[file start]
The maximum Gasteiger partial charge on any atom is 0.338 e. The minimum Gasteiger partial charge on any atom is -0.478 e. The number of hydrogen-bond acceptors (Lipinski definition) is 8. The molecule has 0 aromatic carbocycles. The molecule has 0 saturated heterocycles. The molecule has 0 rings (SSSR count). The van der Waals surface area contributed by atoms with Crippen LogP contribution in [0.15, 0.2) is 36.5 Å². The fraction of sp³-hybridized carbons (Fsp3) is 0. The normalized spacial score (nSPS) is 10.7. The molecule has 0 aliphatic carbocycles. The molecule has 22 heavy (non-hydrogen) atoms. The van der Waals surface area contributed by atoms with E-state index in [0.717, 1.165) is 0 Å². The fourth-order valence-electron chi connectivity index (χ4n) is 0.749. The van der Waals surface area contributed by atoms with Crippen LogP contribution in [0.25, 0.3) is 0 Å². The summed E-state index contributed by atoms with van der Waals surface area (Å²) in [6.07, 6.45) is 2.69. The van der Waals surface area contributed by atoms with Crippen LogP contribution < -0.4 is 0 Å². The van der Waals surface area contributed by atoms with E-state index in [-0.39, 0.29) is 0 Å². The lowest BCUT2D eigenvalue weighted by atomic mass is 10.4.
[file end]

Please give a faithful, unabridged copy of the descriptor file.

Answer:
The maximum Gasteiger partial charge on any atom is 0.338 e. The minimum Gasteiger partial charge on any atom is -0.478 e. The number of hydrogen-bond acceptors (Lipinski definition) is 8. The molecule has 0 aromatic carbocycles. The molecule has 0 saturated heterocycles. The molecule has 0 rings (SSSR count). The van der Waals surface area contributed by atoms with Crippen LogP contribution in [0.15, 0.2) is 36.5 Å². The fraction of sp³-hybridized carbons (Fsp3) is 0. The normalized spacial score (nSPS) is 10.7. The molecule has 0 aliphatic carbocycles. The molecule has 22 heavy (non-hydrogen) atoms. The van der Waals surface area contributed by atoms with E-state index in [0.717, 1.165) is 0 Å². The fourth-order valence-electron chi connectivity index (χ4n) is 0.749. The van der Waals surface area contributed by atoms with Crippen LogP contribution in [0.25, 0.3) is 0 Å². The summed E-state index contributed by atoms with van der Waals surface area (Å²) in [6.07, 6.45) is 2.69. The van der Waals surface area contributed by atoms with Crippen LogP contribution < -0.4 is 0 Å². The van der Waals surface area contributed by atoms with E-state index in [-0.39, 0.29) is 0 Å². The lowest BCUT2D eigenvalue weighted by atomic mass is 10.4.